3D lung and rib cage reconstruction using low dose CT scans of adolescent idiopathic scoliosis pre and post anterior thoracoscopic correction
Shay, Felicia , Adam, Clayton J., Labrom, Robert D. , & Askin, Geoffrey N. (2010) 3D lung and rib cage reconstruction using low dose CT scans of adolescent idiopathic scoliosis pre and post anterior thoracoscopic correction. In Stanford, Ralph & Williamson, Owen (Eds.) Annual Scientific Meeting of the Spine Society of Australia, 9-11 April 2010, Christchurch Convention Centre, Christchurch. (Unpublished)
Adolescent Idiopathic Scoliosis (AIS) has been associated with reduced pulmonary function believed to be due to a restriction of lung volume by the deformed thoracic cavity. A recent study by our group examined the changes in lung volume pre and post anterior thoracoscopic scoliosis correction using pulmonary function testing (1), however the anatomical changes in ribcage shape and left/right lung volume after thoracoscopic surgery which govern overall respiratory capacity are unknown. The aim of this study was to use 3D rendering from CT scan data to compare lung and ribcage anatomical changes from pre to two years post thoracoscopic anterior scoliosis correction. The study concluded that 3D volumetric reconstruction from CT scans is a powerful means of evaluating changes in pulmonary and thoracic anatomy following surgical AIS correction. Most likely, lung volume changes following thoracoscopic scoliosis correction are multifactorial and affected by changes in height (due to residual growth), ribcage shape, diaphragm positioning, Cobb angle correction in the thoracic spine. Further analysis of the 3D reconstructions will be performed to assess how each of these factors affect lung volume in this patient cohort.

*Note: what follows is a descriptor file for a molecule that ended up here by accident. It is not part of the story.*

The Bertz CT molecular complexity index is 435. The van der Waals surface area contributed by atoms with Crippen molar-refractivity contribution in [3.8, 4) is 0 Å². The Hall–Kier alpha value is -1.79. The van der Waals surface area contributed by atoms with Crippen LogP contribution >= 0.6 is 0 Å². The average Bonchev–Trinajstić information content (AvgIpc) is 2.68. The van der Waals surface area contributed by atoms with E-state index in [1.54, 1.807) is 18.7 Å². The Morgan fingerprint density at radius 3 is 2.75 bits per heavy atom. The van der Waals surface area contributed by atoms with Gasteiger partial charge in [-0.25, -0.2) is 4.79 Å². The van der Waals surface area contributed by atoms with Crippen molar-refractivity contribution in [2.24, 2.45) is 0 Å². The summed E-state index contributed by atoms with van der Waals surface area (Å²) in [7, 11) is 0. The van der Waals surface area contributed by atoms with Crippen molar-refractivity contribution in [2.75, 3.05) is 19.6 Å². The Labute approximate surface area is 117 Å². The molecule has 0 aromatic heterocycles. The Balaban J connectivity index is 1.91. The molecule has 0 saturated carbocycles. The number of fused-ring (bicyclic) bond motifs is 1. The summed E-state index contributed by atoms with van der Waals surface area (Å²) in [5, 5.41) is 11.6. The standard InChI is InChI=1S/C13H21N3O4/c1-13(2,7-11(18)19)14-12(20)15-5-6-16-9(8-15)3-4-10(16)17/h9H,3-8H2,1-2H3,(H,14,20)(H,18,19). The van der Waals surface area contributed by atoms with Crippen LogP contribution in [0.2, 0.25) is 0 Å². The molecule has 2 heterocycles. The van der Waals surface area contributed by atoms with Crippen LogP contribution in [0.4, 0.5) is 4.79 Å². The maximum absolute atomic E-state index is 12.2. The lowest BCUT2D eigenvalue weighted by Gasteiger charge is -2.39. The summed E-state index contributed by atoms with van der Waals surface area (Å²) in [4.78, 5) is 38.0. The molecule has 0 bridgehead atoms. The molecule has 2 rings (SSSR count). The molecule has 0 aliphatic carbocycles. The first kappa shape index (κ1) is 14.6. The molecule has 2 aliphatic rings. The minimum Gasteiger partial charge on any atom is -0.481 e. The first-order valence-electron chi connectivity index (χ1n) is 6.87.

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|Item Type:||Conference Paper|
|Keywords:||CT reconstruction, adolescent idiopathic scoliosis, Thoracoscopic scoliosis surgery, Endoscopic scoliosis surgery, lung volume, rib cage, 3D volumetric reconstruction|
|Subjects:||Australian and New Zealand Standard Research Classification > ENGINEERING (090000) > BIOMEDICAL ENGINEERING (090300) > Biomedical Engineering not elsewhere classified (090399)|
Australian and New Zealand Standard Research Classification > MEDICAL AND HEALTH SCIENCES (110000) > CLINICAL SCIENCES (110300) > Orthopaedics (110314)
|Divisions:||Past > QUT Faculties & Divisions > Faculty of Built Environment and Engineering|
Current > Institutes > Institute of Health and Biomedical Innovation
Past > Schools > School of Engineering Systems
|Copyright Owner:||Copyright 2010 [please consult the authors]|
|Deposited On:||23 Jun 2010 14:52|
|Last Modified:||11 Aug 2011 03:24|
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